(We received this beautiful letter from a reader and with her permission, wanted to share it with you. Since making changes in life really can be hard, we loved her insight about choosing which “hard” you want to experience. SO good. THANKS, MARINA!)
Dear Danny & Mara,
I wanted to share a little bit about what I have learned about forgiving. This has not been an easy thing for me. I grew up with a mother who had suffered an abusive and neglected childhood. My whole life I struggled to feel loved by her, and even though I knew that she had shut off her emotions in order to deal with her difficulties (which continued into her adult life) I didn’t know how to forgive her for the way she treated me.
I went to my brother-in-law who was raised by abusive, alcoholic parents and yet radiated peace, joy, love and forgiveness. If anyone could help me, he could. He told me that I had to tell the truth about the situation and quit wanting things to be different. He challenged me to love my mom without expectations, to quit worrying about how she treated me and to focus on how well I loved her. I wrote a list of all the ways I could show her that I loved her. I had written a long list in my heart of all the things that she had done to hurt me and I had to throw that list away and focus solely on my new list. I started working my way down the list of things I could do to love her. When she did or said something hurtful I went back to my list and my intention to love her regardless of how she acted towards me.
After about three months, she came to me and said that I had changed, that she had always felt that she was walking on eggshells with me, but that now she felt relaxed around me. I had prayed for a change of heart towards her for years, but it was making the decision to actively love her no matter what that changed my heart for good. We have a very sweet relationship now and when she needs someone safe to talk to she calls me.
This experience has made forgiving easier for me (like that muscle memory you talked about in class), but it is still hard sometimes. I was in another difficult situation where my Bishop wasn’t helping my son in the way I thought he should. I won’t go into details here, but my son was very vulnerable at the time, going through chemotherapy for cancer and dealing with some difficult issues in our family and with friends. I felt so protective of my son and yet wanted to show respect for the Bishop, too, even though I felt strongly that he was in the wrong.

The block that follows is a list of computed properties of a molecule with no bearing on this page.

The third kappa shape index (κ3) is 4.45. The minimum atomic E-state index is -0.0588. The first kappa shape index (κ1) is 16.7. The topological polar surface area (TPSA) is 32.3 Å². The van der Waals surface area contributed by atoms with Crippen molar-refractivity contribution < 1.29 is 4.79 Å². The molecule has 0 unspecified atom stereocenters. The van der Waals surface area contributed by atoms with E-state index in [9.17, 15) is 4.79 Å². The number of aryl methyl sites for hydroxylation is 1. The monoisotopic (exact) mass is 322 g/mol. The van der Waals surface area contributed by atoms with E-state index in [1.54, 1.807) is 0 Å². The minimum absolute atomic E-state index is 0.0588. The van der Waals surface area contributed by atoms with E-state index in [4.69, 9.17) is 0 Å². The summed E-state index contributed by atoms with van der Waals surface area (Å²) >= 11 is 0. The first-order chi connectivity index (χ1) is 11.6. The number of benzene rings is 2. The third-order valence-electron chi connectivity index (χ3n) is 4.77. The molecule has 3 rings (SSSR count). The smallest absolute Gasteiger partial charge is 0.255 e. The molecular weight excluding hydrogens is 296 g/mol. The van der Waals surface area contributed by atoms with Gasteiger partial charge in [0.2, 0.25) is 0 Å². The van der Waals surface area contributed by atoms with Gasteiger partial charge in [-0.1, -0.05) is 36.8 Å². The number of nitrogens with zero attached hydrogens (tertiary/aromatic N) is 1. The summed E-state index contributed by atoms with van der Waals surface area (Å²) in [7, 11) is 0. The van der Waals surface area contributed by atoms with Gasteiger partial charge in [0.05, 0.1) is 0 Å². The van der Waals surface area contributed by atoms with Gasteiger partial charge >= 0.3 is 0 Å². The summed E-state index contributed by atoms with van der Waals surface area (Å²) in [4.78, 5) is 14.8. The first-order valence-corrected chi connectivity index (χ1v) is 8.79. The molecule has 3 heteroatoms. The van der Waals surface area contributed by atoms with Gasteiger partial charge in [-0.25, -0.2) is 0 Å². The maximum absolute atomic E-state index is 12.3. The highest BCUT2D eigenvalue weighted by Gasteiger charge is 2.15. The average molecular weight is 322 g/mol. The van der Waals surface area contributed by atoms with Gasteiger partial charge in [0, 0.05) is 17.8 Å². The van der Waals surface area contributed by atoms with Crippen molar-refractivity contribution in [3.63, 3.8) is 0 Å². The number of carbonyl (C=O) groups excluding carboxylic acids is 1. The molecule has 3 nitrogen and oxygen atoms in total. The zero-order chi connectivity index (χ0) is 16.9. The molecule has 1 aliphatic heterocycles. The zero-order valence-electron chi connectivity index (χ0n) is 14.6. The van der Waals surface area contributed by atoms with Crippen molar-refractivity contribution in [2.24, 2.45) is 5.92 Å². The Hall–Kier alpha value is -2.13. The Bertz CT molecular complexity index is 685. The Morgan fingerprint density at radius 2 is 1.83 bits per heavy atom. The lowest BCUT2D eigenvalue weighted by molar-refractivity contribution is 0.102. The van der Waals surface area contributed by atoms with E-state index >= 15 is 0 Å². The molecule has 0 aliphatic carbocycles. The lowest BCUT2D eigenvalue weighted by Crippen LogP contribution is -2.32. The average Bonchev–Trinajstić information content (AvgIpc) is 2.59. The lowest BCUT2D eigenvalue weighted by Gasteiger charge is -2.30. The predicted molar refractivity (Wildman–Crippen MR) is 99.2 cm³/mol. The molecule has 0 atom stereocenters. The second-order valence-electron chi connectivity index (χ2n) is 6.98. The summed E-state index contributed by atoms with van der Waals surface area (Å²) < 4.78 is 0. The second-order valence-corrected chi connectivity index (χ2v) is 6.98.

I went back to my brother-in-law for help again. (He is wise and giving.) He asked me how hard it had been for me to feel these difficult feelings. I expressed how hard it had been. I knew that I would feel so much better if I could release the anger and resentment that I was feeling but I was deeply struggling with it. He then asked me how hard it would be to release my negative feelings right then. I said that would be extremely hard. Then he said something that instantly helped me begin the shift.
He said, “Choose your hard.”
Oh, that’s right. I had a choice, and since both of them were hard why wouldn’t I choose the better way? I humbled myself, owned my feelings, and went to talk to the Bishop with a kind, understanding attitude. My Bishop responded to me positively and my son was the beneficiary of that exchange.
I know that things don’t always work out as positively as the two situations I have shared, but I have found that when I have love in my heart, miracles often happen. Both of you embody that trait. Thank you again for all you are doing to bless the lives of so many, including mine and the people that I love.
(photo via The Constant Buzz)